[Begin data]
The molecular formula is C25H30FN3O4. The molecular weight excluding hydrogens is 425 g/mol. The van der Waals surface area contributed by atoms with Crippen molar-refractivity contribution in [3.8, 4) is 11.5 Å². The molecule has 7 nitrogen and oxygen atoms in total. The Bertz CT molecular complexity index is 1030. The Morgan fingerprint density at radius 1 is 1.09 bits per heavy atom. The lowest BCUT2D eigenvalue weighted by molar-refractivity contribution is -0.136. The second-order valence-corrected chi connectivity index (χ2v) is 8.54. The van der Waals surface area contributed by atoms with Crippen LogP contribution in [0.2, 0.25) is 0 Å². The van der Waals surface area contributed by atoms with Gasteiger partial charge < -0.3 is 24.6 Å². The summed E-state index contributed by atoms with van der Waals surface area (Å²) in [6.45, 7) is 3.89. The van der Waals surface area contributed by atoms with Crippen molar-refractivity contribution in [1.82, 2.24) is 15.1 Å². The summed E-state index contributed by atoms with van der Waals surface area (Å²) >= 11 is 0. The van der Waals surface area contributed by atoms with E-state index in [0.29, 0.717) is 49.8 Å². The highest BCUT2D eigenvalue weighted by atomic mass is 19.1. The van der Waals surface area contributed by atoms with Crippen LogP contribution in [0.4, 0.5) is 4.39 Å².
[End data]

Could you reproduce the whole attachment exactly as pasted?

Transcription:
The molecular formula is C25H30FN3O4. The molecular weight excluding hydrogens is 425 g/mol. The van der Waals surface area contributed by atoms with Crippen molar-refractivity contribution in [3.8, 4) is 11.5 Å². The molecule has 7 nitrogen and oxygen atoms in total. The Bertz CT molecular complexity index is 1030. The Morgan fingerprint density at radius 1 is 1.09 bits per heavy atom. The lowest BCUT2D eigenvalue weighted by molar-refractivity contribution is -0.136. The second-order valence-corrected chi connectivity index (χ2v) is 8.54. The van der Waals surface area contributed by atoms with Crippen LogP contribution in [0.2, 0.25) is 0 Å². The van der Waals surface area contributed by atoms with Gasteiger partial charge < -0.3 is 24.6 Å². The summed E-state index contributed by atoms with van der Waals surface area (Å²) in [6.45, 7) is 3.89. The van der Waals surface area contributed by atoms with Crippen molar-refractivity contribution in [1.82, 2.24) is 15.1 Å². The summed E-state index contributed by atoms with van der Waals surface area (Å²) >= 11 is 0. The van der Waals surface area contributed by atoms with E-state index in [0.29, 0.717) is 49.8 Å². The highest BCUT2D eigenvalue weighted by atomic mass is 19.1. The van der Waals surface area contributed by atoms with Crippen LogP contribution in [0.4, 0.5) is 4.39 Å².